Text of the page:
(Not What to Think)

I have these moments. I used to freeze when they happened. One of my daughters would say something and I would realize they have an opinion … that I don’t. The first time this happened, I was shocked. How did that idea get in there? Nowadays it happens quite often, but I rarely freeze. The truth is that I often find these times enjoyable.

As parents, we want to protect our little ones. We teach them what to eat, what they should not put into electrical sockets, and, yes, what to think. I used to joke that I had a list of about 1,000 things that I wanted my daughters to believe. As they have grown, that list has shrunk to about 10 key principles, and I’ve resigned myself to the fact that they have to learn a lot of it without me. The goal of teaching them how to think, more than what to think, becomes increasingly important. If they don’t know how to think, no idea in their mind, however much you affirm it, is safe—because they don’t know why they believe what they believe.

You cannot put too high a premium on how to think.

Here are a few family habits to help teach your children how to think:

Habit 1: Be an Example of Continual Learning and Thinking

I have a picture of my daughters on my phone screen. It is lovely. Recently, someone said, “Wow. Their mom must be beautiful.” (She is.) I think that they were poking fun at me, but there was a point: children will eventually be like their parents … even when they try not to.

You can be an example to them of thinking critically. With your spouse and children, talk about and examine things that happen in your family, community, and culture. Consider age appropriateness, but if you have children in high school, you need to be discussing politics, gender and sexuality, money, and relationships. If you aren’t, know that the culture is. Let them see that you think deeply. Give them permission to challenge your conclusions.

Of course, we want them to be respectful, but even if it is messy, it is better to have them thinking, asking questions, and challenging ideas than to have them be compliant but mentally careless.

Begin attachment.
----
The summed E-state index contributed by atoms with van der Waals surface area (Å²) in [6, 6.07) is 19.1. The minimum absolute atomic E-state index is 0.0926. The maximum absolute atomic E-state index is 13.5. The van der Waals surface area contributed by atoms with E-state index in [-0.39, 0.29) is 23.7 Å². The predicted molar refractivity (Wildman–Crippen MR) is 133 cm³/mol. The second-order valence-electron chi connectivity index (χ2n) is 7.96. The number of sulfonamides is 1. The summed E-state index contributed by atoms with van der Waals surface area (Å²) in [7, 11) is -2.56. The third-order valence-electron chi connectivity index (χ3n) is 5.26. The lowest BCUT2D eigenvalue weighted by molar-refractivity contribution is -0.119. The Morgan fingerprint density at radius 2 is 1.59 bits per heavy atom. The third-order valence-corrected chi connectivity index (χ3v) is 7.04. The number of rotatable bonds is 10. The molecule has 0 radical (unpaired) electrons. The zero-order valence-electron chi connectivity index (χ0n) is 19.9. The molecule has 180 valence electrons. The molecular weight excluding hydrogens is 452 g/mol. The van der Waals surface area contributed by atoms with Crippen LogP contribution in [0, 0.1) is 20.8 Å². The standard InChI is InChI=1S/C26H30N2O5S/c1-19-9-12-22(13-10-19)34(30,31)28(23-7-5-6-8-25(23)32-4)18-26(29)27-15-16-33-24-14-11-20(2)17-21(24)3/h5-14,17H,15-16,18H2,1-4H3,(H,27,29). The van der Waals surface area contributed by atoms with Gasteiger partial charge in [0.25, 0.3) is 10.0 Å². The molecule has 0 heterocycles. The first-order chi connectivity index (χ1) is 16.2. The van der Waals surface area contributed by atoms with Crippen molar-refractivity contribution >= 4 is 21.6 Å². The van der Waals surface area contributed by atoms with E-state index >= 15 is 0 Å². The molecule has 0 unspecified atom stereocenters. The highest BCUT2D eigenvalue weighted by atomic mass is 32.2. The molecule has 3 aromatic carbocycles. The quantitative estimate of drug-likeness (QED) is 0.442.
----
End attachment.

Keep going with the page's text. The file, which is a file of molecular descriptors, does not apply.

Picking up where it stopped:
This can be tough—particularly if you have younger children, because it can confuse them to see an older brother or sister “talk back” to you. Often, when our kids were younger, we let the younger ones leave the table before we talked about serious matters. This gives older children time to speak their mind. As a bonus, it reinforces the importance of valuing time to eat together. The dinner table should not be an idol, but it should be a priority because that is often where thinking and debate happen most naturally.

Habit 2: Start Conversations, Don’t Shut Them Down

As your child grows into their adolescent and teen years, don’t do this:

Parent (to child): So what do you think about capital punishment?

Child: I think it should be banned.

Parent: No, we believe that people who commit murder should be put to death.

Child: Oh, OK.

Instead, the conversation might look more like this:

Parent (to child): So what do you think about capital punishment?

Child: I think it should be banned.

Parent: Why do you think it should be banned?

Child: I don’t think that the legal system gives enough protection to poor people charged with murder. Until we can be sure that we’re not killing the innocent then I don’t think we’re wise enough to use this punishment.

That conversation is headed in a great direction. Many other questions can and should ensue. Not only can you and your older child consider why you believe what you believe, but it will also give you insight into your child’s mind and heart.

Habit 3: Require and Encourage Breadth in Media

The media, books, movies, and television bombard us with ideas. Our opponents can teach us to think, but only if we will listen to them, take their arguments seriously, and answer them respectfully (because even the most reckless opponent bears the image of God).  If you have adequately helped develop a strong foundation of their faith and beliefs when they are young, then it’s time to trust them to put that faith to work.

Make sure that your child has a media diet that is not monochromatic (again, especially as they get older and move beyond those formative early elementary years). They should have friends that don’t think exactly like them, read books that challenge their thinking, and listen to podcasts and music that stretch their minds and tastes. They should hear people advocating ideas that are hostile to what your family holds dear.

We might like to think of our children as precious china to be carefully wrapped and placed on a high shelf, away from the possibility of being chipped or cracked. God, however, placed them and us in a world of collisions and contention. We cannot keep them safe by wrapping them up and putting them far from conflict. We must teach them to think. In the end, the ability to think—clearly and critically about ideas—is a herald of their future ability to cling to what is true, good, and beautiful with conviction and courage.

Ty Fischer has been the Head of School at Veritas Academy in Lancaster County, Pennsylvania, since 1997. He received a BA in history from Grove City College and a master of divinity from Reformed Theological Seminary in Jackson, Mississippi. He serves on the board of the Association of Classical and Christian Schools.  Ty and his wife, Emily, are the parents of four daughters: Maddy, Laynie, Karis, and Elyse and the proud owners of one “periodically obedient” puggle, Roxy.